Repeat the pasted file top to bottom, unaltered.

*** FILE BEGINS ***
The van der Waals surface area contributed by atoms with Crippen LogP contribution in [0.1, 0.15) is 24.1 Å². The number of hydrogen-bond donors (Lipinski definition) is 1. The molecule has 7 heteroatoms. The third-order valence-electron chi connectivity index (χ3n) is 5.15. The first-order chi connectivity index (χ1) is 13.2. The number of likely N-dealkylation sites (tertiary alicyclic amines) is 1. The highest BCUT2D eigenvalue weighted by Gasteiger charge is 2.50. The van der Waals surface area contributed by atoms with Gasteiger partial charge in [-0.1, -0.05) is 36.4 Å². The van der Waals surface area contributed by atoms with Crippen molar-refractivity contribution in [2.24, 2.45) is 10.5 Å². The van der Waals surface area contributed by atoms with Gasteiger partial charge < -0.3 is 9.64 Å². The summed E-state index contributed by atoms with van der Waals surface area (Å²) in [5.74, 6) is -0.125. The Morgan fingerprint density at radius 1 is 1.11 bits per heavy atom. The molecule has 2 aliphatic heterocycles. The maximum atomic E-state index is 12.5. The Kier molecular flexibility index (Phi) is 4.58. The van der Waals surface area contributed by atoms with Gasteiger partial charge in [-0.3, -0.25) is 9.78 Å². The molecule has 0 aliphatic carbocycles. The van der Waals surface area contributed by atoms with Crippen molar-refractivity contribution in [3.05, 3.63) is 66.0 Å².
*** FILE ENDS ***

The van der Waals surface area contributed by atoms with Crippen LogP contribution in [0.1, 0.15) is 24.1 Å². The number of hydrogen-bond donors (Lipinski definition) is 1. The molecule has 7 heteroatoms. The third-order valence-electron chi connectivity index (χ3n) is 5.15. The first-order chi connectivity index (χ1) is 13.2. The number of likely N-dealkylation sites (tertiary alicyclic amines) is 1. The highest BCUT2D eigenvalue weighted by Gasteiger charge is 2.50. The van der Waals surface area contributed by atoms with Gasteiger partial charge in [-0.1, -0.05) is 36.4 Å². The van der Waals surface area contributed by atoms with Crippen molar-refractivity contribution in [2.24, 2.45) is 10.5 Å². The van der Waals surface area contributed by atoms with Gasteiger partial charge < -0.3 is 9.64 Å². The summed E-state index contributed by atoms with van der Waals surface area (Å²) in [5.74, 6) is -0.125. The Morgan fingerprint density at radius 1 is 1.11 bits per heavy atom. The molecule has 2 aliphatic heterocycles. The maximum atomic E-state index is 12.5. The Kier molecular flexibility index (Phi) is 4.58. The van der Waals surface area contributed by atoms with Gasteiger partial charge in [-0.3, -0.25) is 9.78 Å². The molecule has 0 aliphatic carbocycles. The van der Waals surface area contributed by atoms with Crippen molar-refractivity contribution in [3.05, 3.63) is 66.0 Å².